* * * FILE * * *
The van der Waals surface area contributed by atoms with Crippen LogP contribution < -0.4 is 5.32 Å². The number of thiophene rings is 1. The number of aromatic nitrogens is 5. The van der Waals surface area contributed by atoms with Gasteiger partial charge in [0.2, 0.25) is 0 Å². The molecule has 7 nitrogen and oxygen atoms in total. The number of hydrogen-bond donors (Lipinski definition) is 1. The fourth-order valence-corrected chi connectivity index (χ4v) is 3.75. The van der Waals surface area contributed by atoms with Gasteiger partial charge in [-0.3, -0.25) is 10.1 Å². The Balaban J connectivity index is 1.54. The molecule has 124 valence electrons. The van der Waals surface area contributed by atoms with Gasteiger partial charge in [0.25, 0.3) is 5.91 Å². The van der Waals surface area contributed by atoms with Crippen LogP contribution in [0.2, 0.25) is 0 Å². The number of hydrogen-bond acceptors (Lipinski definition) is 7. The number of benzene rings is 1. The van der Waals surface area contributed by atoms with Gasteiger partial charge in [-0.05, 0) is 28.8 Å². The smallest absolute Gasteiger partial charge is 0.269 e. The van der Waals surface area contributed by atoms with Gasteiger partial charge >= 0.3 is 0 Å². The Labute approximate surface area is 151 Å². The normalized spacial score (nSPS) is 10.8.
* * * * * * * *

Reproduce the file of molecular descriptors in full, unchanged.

The van der Waals surface area contributed by atoms with Crippen LogP contribution < -0.4 is 5.32 Å². The number of thiophene rings is 1. The number of aromatic nitrogens is 5. The van der Waals surface area contributed by atoms with Gasteiger partial charge in [0.2, 0.25) is 0 Å². The molecule has 7 nitrogen and oxygen atoms in total. The number of hydrogen-bond donors (Lipinski definition) is 1. The fourth-order valence-corrected chi connectivity index (χ4v) is 3.75. The van der Waals surface area contributed by atoms with Gasteiger partial charge in [-0.3, -0.25) is 10.1 Å². The Balaban J connectivity index is 1.54. The molecule has 124 valence electrons. The van der Waals surface area contributed by atoms with Gasteiger partial charge in [0.25, 0.3) is 5.91 Å². The van der Waals surface area contributed by atoms with Crippen LogP contribution in [0.2, 0.25) is 0 Å². The number of hydrogen-bond acceptors (Lipinski definition) is 7. The number of benzene rings is 1. The van der Waals surface area contributed by atoms with Gasteiger partial charge in [-0.05, 0) is 28.8 Å². The smallest absolute Gasteiger partial charge is 0.269 e. The van der Waals surface area contributed by atoms with Gasteiger partial charge >= 0.3 is 0 Å². The Labute approximate surface area is 151 Å². The normalized spacial score (nSPS) is 10.8.